Wireless Carriers Prepare for Hurricane Earl Damage
Wireless Carriers Prepare for Hurricane Earl Damage
Wireless carriers are marshalling their forces at a series of mostly undisclosed locations in the mid-Atlantic as Hurricane Earl works its way up the East Coast. They're on standby with trucks, mobile cell towers, generators, fuel and portable switching equipment staged to go anywhere the storm may take out service.
So far, however, it's mostly been an exercise. Earl is coming close to the United States, but midday forecasts on Sept. 3 indicated the steadily weakening hurricane wouldn't make landfall until it gets to the Canadian Maritime Provinces.
While there will be some damage to locations in the United States, primarily to the eastern end of Long Island, to Cape Cod and to Nantucket and Martha's Vineyard, for the most part the huge population centers of the United States have dodged the bullet with Earl. But this doesn't mean that the efforts of the carriers were a waste. Earl could just have easily jogged a little farther west, and then we'd have seen a trail of destruction from Philadelphia to Boston. With the lessons of Hurricane Katrina fresh in their minds, the carriers needed to be ready.
Starting earlier this week, the major carriers moved their emergency equipment into position and set their employees up to prepare for the worst. In the words of a Verizon Wireless spokesperson, "We're taking a belt and suspenders approach. We have tested and topped off generators with fuel, we have lined up resources to address storm-related damage quickly, and we are prepared to use portable generators which are available, if needed, for cells and switches."
But, of course, Verizon Wireless and the other carriers are doing a lot more than that. Verizon has been installing permanent generators at as many of its cell sites and switching centers as it can, reducing the need for portable and mobile generating capacity, although the company has maintained those items as well to provide backup in case the permanent units fail.
T-Mobile, which attempts to place permanent generators at every site, is also staging back-up capability and manning its emergency operating centers in every major city on the East Coast, and it has set up redundant and backup traffic management operations at its network operations centers. The company has staged a mass of mobile cell units, generators and mobile command centers, so that it can provide support anywhere along the East Coast. The company is also mobilizing a fleet of mobile microwave relay towers to provide backhaul if terrestrial communications are disrupted.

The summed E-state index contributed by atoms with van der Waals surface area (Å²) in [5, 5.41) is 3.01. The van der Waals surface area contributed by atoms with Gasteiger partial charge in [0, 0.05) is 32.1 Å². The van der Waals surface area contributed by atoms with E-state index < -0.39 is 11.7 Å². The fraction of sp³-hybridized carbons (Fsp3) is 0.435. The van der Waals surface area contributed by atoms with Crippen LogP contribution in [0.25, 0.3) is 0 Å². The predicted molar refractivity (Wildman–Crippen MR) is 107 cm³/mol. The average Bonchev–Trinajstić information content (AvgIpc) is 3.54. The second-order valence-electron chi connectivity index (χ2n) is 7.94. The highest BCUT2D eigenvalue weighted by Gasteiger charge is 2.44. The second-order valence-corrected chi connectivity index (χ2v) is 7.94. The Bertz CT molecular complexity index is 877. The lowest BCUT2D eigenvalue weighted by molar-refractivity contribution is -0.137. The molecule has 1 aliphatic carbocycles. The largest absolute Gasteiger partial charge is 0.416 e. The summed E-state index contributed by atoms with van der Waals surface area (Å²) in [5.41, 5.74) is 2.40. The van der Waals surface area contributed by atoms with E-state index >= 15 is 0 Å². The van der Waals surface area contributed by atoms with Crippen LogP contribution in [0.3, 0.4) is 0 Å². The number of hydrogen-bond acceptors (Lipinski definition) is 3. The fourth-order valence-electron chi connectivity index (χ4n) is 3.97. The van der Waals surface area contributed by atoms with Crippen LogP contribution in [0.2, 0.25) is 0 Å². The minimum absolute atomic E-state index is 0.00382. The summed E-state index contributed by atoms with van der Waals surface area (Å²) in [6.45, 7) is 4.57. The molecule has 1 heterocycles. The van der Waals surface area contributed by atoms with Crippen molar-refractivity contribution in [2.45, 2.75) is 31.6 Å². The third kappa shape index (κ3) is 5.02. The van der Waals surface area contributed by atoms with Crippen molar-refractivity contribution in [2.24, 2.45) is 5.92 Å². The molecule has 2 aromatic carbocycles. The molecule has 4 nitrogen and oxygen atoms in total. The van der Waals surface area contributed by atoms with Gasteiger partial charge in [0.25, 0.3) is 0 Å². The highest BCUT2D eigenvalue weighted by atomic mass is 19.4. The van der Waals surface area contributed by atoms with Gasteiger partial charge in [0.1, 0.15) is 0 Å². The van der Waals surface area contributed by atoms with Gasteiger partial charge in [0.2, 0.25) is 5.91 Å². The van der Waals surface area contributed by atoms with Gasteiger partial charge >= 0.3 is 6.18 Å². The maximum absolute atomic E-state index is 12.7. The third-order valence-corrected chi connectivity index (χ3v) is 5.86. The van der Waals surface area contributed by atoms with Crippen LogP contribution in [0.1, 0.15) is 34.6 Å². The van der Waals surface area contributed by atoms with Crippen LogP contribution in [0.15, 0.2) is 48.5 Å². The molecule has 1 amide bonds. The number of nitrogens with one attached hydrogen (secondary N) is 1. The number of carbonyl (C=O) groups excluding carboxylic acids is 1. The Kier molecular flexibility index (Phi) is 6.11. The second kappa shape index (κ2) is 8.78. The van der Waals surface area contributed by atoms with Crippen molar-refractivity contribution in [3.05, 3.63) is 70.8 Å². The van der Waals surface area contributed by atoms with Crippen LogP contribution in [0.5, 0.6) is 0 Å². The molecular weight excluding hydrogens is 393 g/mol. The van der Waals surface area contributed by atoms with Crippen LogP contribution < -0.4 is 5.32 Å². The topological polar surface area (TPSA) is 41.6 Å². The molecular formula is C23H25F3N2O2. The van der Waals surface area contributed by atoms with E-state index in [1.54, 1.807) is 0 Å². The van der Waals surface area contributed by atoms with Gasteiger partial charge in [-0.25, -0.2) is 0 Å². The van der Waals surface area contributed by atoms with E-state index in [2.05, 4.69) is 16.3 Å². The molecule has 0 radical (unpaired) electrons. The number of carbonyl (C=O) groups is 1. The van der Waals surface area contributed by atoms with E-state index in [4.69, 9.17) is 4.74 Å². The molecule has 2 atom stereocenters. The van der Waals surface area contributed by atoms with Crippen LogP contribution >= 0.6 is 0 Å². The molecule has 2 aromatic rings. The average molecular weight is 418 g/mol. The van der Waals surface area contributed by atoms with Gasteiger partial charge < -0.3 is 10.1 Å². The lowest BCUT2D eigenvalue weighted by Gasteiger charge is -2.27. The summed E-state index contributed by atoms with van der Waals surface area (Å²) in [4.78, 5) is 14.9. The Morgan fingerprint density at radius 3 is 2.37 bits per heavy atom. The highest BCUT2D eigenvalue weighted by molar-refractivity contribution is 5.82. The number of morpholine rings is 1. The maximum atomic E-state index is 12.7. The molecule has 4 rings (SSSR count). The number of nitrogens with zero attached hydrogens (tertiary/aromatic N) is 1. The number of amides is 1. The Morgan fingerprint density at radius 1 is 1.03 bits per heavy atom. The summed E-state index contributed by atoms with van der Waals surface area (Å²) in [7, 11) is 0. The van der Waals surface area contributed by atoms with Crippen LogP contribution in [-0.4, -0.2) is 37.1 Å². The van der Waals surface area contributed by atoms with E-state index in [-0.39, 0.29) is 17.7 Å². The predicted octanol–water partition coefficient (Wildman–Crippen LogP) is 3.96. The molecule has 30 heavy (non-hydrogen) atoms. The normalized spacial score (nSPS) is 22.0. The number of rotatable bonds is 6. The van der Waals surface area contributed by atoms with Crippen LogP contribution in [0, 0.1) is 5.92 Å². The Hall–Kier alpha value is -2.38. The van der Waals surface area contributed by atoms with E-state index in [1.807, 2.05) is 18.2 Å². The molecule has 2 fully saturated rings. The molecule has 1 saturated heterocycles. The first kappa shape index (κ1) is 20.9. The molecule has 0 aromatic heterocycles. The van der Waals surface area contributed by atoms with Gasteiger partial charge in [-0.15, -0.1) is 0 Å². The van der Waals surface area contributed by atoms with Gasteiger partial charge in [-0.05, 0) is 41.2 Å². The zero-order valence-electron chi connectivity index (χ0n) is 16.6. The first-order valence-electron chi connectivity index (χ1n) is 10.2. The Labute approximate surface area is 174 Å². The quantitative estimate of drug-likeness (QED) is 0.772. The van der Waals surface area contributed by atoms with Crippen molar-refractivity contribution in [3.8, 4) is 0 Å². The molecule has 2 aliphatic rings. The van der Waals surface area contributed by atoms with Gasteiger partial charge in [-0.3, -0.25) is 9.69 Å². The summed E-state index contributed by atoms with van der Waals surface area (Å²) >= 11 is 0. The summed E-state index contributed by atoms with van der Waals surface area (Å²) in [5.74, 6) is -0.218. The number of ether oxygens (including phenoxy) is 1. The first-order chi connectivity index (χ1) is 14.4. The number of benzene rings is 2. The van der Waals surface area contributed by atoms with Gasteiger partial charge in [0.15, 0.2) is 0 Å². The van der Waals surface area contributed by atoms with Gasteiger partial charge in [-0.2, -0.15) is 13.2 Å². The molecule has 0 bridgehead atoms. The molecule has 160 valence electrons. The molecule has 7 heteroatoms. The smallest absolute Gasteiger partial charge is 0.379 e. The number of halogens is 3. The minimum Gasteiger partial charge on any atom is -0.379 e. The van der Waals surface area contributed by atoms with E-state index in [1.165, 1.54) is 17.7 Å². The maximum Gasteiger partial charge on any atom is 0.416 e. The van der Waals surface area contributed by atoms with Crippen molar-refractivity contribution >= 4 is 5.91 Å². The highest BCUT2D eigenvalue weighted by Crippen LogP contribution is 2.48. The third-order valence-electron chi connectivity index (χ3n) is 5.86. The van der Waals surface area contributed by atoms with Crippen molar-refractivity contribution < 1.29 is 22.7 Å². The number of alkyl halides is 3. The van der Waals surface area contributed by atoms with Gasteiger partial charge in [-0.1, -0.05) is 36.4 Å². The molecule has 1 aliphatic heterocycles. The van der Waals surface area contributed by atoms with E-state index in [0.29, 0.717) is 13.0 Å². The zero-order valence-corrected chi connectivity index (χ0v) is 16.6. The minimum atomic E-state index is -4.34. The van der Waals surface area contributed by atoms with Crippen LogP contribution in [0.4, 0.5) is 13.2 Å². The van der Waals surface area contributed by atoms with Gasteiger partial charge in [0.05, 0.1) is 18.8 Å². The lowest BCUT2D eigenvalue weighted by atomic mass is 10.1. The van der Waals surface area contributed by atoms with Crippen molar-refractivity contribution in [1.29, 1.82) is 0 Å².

Enterprises Should Make Their Own Emergency Plans
Sprint Nextel, meanwhile, has moved the Sprint Emergency Response Team's fleet of mobile cell sites, including what the company calls SatCOLTs (for Satellite Cell on Light Truck) to provide communications in hard-hit areas. Those assets were moved from Orlando to Sprint's facility in Sterling, Va., in the Washington suburbs.
While it's unlikely that these assets will be needed, it's clear that the wireless carriers are taking this and other real and impending disasters seriously. In the last decade, a series of hurricanes and other disasters have clearly demonstrated the critical nature of wireless communications. In addition, the massive tragedy of Hurricane Katrina, in which only one carrier, T-Mobile, was able to keep its network intact, has convinced the wireless industry to make sure that their networks are able to survive nearly anything.
But just because wireless carriers will be able to keep their networks up and running doesn't mean that you don't have to make sure you keep your business up and running as well. First of all, in a real emergency, the chances are good that you won't be able to use your mobile device for anything other than sending SMS text messages. Emergency workers and first responders have priority codes that let them have first access to voice services on all wireless networks. This means that your call probably won't go through.
But even if you can make a call, you should avoid doing so. Whatever wireless bandwidth is available needs to be preserved for true emergencies, and the normal operations of your business don't count as emergencies. Instead, you need to be making other plans, including making sure your business continuity plan is in place and operating. Other companies have done this for past hurricanes, and the critical importance of having a good, workable plan in place is hard to overstate.
Meanwhile, it's also important that you make sure your employees are aware of the proper steps to take. This means passing along the emergency preparation recommendations being provided by public safety agencies as well as by the wireless carriers. Briefly, your employees need to make sure they've charged their phones, that they have a portable radio and flashlights with plenty of batteries, and emergency supplies of food and water for several days. You've seen these lists plenty of other places.
But what's really critical is that the wireless services are making their plans, and have been making preparations for years to make sure that communications are available. They don't ever want to leave their customers and their communities without wireless access when the worst happens, and it seems that they're making very good progress in doing that.